Without getting in too much detail, since I am pressed for time this morning, I have been struck by how many of us that have been around for many years in the program can, after a very long time in neutral about some aspects of our lives, make sudden progress that can be measured in figurative miles. There was a guy at the morning meeting that has made huge changes in his demeanor and sense of responsibility in the last two years--after being here for nearly two decades. One of the speakers last night was quite open about how much he has changed in the last two years. I know I have evolved considerably over the past couple of years, with a great deal of acceleration on the personal growth front in the last six months. A couple of women I saw and spoke with yesterday have covered an amazing amount of ground in the last couple of years themselves. None of us are newcomers; all of us had multiple black keytags for many years.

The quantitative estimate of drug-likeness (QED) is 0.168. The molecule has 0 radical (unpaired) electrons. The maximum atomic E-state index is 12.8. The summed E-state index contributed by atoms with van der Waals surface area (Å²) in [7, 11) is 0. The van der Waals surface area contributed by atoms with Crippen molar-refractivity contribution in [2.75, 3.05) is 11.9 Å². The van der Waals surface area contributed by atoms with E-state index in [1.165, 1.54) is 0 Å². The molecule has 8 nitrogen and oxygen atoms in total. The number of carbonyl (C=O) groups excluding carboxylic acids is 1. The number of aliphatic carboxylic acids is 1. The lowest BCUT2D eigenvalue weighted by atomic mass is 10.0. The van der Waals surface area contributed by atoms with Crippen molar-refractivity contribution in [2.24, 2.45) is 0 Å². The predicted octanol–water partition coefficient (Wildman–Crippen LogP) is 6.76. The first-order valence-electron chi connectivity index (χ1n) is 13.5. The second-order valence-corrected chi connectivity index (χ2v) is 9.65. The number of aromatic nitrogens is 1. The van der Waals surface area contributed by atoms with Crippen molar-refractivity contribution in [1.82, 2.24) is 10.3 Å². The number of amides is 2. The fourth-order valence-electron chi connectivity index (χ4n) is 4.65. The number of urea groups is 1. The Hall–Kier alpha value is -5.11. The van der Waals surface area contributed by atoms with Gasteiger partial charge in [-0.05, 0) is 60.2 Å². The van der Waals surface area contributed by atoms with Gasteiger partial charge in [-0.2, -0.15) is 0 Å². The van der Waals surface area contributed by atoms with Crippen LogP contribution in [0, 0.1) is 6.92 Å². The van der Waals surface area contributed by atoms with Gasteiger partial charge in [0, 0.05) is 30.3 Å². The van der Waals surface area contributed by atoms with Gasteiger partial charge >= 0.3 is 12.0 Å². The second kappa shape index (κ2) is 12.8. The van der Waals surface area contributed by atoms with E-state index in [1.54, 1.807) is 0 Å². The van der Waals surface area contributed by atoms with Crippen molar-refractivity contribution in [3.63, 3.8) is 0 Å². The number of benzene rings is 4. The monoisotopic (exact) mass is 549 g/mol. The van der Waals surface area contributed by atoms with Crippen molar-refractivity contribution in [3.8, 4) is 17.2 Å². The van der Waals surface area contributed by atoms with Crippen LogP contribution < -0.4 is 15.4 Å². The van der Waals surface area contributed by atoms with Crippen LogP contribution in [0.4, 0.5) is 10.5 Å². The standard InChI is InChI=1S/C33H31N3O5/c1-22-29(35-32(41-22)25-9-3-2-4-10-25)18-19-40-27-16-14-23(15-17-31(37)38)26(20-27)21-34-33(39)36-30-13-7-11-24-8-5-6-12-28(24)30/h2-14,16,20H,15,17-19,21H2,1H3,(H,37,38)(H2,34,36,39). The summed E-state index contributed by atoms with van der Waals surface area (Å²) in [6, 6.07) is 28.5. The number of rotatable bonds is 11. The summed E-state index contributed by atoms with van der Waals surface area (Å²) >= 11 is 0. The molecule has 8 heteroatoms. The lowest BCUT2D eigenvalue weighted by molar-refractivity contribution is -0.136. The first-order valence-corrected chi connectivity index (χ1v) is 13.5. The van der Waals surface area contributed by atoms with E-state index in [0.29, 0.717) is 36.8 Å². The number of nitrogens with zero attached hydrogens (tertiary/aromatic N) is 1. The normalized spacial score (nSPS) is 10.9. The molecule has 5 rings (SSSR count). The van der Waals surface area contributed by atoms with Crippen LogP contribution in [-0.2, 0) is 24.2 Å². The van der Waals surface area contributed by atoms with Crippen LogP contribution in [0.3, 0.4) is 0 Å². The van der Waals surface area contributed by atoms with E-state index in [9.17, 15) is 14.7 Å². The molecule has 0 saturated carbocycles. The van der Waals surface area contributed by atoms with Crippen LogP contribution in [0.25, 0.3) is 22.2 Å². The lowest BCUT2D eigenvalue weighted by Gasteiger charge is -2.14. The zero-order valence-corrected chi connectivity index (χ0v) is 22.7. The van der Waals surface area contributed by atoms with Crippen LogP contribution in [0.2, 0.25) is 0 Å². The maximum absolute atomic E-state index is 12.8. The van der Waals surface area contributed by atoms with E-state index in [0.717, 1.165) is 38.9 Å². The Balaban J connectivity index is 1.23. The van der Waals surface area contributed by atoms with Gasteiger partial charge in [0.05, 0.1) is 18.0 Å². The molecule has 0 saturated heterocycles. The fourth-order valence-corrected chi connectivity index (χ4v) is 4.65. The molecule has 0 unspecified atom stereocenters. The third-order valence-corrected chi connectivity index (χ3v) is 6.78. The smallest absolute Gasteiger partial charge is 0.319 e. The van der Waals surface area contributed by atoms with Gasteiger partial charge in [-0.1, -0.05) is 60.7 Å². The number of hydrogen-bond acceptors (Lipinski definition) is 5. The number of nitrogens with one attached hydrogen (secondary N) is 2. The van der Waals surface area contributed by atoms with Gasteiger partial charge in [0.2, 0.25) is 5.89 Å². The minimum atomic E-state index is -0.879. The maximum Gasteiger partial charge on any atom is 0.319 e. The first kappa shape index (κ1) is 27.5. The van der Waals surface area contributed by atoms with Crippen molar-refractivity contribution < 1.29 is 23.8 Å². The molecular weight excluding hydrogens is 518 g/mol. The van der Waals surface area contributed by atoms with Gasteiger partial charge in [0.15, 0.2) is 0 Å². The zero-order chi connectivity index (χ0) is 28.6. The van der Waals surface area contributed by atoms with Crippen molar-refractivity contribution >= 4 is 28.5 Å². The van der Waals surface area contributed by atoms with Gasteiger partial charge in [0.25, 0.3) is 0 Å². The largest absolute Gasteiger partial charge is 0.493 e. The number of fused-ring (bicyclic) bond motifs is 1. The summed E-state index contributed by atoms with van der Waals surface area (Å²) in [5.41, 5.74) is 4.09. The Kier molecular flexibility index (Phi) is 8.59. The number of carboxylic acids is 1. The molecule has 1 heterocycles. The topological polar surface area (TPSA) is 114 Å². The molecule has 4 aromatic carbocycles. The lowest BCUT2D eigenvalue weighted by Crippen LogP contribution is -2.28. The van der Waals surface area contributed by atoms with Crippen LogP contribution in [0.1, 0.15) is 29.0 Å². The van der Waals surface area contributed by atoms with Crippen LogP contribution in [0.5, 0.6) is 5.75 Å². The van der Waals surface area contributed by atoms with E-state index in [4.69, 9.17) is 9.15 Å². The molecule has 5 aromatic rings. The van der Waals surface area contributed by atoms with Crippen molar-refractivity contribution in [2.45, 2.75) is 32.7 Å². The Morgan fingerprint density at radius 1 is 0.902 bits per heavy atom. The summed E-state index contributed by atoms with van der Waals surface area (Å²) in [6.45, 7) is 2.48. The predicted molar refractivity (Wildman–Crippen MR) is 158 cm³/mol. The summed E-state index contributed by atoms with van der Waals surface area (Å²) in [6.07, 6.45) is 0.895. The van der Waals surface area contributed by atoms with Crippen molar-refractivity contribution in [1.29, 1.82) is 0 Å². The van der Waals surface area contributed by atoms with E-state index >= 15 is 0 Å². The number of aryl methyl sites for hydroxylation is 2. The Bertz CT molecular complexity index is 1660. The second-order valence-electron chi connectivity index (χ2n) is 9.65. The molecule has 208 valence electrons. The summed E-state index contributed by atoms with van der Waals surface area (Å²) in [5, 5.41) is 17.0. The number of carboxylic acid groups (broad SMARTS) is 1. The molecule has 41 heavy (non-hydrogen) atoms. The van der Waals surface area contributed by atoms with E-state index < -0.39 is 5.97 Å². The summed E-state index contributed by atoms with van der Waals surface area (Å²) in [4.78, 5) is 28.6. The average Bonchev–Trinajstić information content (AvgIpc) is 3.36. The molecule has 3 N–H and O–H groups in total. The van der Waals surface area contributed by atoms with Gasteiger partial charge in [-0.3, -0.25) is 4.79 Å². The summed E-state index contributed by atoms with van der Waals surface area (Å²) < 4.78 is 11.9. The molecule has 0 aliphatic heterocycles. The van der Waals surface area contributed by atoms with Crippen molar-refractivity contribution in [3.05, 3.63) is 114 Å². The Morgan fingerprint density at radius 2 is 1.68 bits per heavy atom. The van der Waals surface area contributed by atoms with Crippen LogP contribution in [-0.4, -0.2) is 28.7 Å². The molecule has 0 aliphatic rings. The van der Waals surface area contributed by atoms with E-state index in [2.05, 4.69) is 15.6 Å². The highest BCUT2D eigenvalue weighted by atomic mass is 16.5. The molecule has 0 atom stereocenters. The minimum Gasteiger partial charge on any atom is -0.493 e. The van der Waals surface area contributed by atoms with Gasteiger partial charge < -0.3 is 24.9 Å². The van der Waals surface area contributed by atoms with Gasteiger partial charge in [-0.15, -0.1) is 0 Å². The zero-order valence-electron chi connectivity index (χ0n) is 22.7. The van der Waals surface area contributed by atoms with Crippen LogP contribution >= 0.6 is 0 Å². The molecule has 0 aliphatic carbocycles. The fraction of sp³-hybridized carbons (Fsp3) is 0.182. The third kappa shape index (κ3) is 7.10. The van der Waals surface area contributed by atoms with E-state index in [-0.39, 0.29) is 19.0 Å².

And yet the process of change, of growth, really took off only recently. It's like watching a tree suddenly, after being twenty feet tall in your backyard for a decade, suddenly shoot up another ten feet in a summer. And sitting in the chair last night thinking about what I had heard yesterday, I was struck by two common factors: 1) the changes in all cases were catalyzed by relationships, either the evolution of ones or the learning from ones that didn't work out so well--or both, and 2) the commitment, even in the time periods when we were stuck in the same place for a long time, to remaining part of the process--attending meetings, sponsoring, being sponsored, service work writ small and large.